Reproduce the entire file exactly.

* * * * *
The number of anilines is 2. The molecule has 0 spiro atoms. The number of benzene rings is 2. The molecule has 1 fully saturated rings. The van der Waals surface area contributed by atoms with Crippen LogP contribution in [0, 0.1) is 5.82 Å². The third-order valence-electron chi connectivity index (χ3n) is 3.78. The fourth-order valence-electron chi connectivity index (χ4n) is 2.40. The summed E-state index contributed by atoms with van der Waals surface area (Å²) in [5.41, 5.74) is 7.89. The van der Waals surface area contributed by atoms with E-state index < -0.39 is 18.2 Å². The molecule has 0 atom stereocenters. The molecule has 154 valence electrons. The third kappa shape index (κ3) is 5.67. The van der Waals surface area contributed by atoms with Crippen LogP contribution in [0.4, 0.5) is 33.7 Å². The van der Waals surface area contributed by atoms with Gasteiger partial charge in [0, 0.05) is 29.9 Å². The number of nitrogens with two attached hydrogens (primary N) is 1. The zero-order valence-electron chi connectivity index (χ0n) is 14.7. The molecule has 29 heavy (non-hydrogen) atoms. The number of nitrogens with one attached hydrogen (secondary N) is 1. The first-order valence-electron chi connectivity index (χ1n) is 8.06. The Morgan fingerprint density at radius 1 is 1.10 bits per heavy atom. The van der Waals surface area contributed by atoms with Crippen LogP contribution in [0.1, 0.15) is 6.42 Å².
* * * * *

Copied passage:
The number of anilines is 2. The molecule has 0 spiro atoms. The number of benzene rings is 2. The molecule has 1 fully saturated rings. The van der Waals surface area contributed by atoms with Crippen LogP contribution in [0, 0.1) is 5.82 Å². The third-order valence-electron chi connectivity index (χ3n) is 3.78. The fourth-order valence-electron chi connectivity index (χ4n) is 2.40. The summed E-state index contributed by atoms with van der Waals surface area (Å²) in [5.41, 5.74) is 7.89. The van der Waals surface area contributed by atoms with E-state index < -0.39 is 18.2 Å². The molecule has 0 atom stereocenters. The molecule has 154 valence electrons. The third kappa shape index (κ3) is 5.67. The van der Waals surface area contributed by atoms with Crippen LogP contribution in [0.4, 0.5) is 33.7 Å². The van der Waals surface area contributed by atoms with Gasteiger partial charge in [0, 0.05) is 29.9 Å². The number of nitrogens with two attached hydrogens (primary N) is 1. The zero-order valence-electron chi connectivity index (χ0n) is 14.7. The molecule has 29 heavy (non-hydrogen) atoms. The number of nitrogens with one attached hydrogen (secondary N) is 1. The first-order valence-electron chi connectivity index (χ1n) is 8.06. The Morgan fingerprint density at radius 1 is 1.10 bits per heavy atom. The van der Waals surface area contributed by atoms with Crippen LogP contribution in [0.1, 0.15) is 6.42 Å².